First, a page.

These women who saw me through my best and my most uncoordinated are not my closest friends, but rather acquaintances now—inspiring me stop and smile as I scan the Facebook feed. Their now-grown children were once babes in my own arms. Then, we had each other’s back, without hesitation or expectation.

I suppose the positive support network I had during that first year of motherhood partially shaped my eventual work as a postpartum doula.

Finding your tribe

When I work with new mothers, my objective is not to do things for them or even to tell them “how to handle their baby.” Instead I help guide and encourage their own leanings and instincts, offering mere tidbits from my experience in the field. It is support over hard instruction and the goal—honestly—is to be taken out of a job. What I love most is when a client tells me—with confidence—that she is ready to let me go.

It is my hope that by the time my work with a family is through, they are ready to leave the cozy, restorative birth bubble and rejoin society. The bleeding has stopped, the body has healed, and the Moby wrap is mastered. It’s time.

I always insist that whether Mom’s exile from the safety of home is mandated by a return to work or whether she’s just sick of the same four walls and ready to flee, that her first few outings with child be completely baby-friendly and mom-fueling. The initial attempts at being “normal” should not involve Target, the gas station, the DMV, or the dentist.  

New motherhood is isolating. As you fumble in the dark, through the hormones, beneath itchy nursing pads, it takes more to lift you up than the cereal aisle could possibly provide. 

You need more. 

Find the dead hour at your favorite breakfast stop. Eat pancakes while making faces at baby. Invite a friend. 

Join those playgroups. “Pick up” other mamas at parks and coffee shops simply by asking, “How’s it going for you?”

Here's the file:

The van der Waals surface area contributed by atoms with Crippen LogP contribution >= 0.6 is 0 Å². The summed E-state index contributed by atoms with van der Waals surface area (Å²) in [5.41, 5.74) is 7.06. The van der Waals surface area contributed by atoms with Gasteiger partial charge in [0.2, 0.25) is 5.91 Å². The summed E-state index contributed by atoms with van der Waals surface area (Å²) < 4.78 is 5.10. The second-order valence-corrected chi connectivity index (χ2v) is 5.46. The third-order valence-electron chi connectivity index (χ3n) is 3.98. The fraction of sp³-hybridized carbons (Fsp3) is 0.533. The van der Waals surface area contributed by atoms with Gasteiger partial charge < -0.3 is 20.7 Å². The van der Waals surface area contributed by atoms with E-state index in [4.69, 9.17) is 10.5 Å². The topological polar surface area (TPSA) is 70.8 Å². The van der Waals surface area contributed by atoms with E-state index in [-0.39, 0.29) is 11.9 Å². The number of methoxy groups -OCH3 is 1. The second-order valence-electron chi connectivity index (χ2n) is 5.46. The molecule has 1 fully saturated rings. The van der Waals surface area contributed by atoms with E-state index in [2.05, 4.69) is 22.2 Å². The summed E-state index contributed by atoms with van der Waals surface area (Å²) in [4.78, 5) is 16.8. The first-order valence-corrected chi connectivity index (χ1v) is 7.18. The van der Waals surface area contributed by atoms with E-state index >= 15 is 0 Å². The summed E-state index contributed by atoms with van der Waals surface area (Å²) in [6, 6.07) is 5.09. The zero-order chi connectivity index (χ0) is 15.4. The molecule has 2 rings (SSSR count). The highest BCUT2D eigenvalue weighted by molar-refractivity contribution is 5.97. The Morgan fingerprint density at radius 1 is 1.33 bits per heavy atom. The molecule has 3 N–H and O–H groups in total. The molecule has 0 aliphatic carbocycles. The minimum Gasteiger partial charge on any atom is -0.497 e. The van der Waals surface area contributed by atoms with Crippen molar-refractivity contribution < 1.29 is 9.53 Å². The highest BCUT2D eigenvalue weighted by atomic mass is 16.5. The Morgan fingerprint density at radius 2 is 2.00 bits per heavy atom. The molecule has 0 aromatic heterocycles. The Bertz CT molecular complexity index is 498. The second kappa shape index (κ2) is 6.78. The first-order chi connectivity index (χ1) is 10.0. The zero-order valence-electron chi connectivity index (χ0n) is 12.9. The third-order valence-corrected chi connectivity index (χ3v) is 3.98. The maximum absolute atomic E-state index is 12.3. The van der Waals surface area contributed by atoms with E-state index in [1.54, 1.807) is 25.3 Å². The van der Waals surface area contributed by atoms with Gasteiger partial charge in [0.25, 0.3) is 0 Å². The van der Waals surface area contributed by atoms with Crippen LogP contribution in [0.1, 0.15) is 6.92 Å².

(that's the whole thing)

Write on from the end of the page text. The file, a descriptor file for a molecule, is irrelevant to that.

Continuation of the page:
As your confidence grows and you get to know your baby, as you eventually get out there, it is imperative that you find your peers—and by peers I mean the people that make you happy. Mama drama? Judgment? Cattiness? Move on. 

Find your tribe. You do not have the time or energy for anything other than be-yourself and feel-good. Try La Leche League or Attachment Parenting International if that’s your thing; Stroller Strides or Bump Club if you want a broader spectrum. ECFE is an amazing combination of enrichment and community. 

Find your place. Seek it out. Join up. Open up. Embrace. Be unafraid to say, “Hi.” Be unafraid to say, “I hate this sometimes.” 

You need to be allowed to hate it sometimes. You need a community willing to hear you hate it—and love it obsessively—with unconditional compassion and understanding. 

For me, it was a Mommy & Me exercise class in Chesapeake, Virginia—my baby girl dressed to the nines in pink bows and rosebuds, me in maternity PJs and curdled spit up. It was messy and it was hard, but I got out there. And there is little that I look back on with more fondness.

Jen Wittes is a freelance writer and mother of two living in St. Paul. She also works as a postpartum doula with Welcome Baby Care in Edina.



There are a number of companies throughout the Twin Cities that offer classes for new parents. Here are a few:

Blooma • Minneapolis & St. Paul •

The Childbirth Collective • Minneapolis & St. Paul •

Enlightened Mama • St. Paul •

Everyday Miracles, Inc. • Minneapolis •

Welcome Baby Care • Edina •

Amma Parenting Center • Edina •

Mother Baby Center • Minneapolis •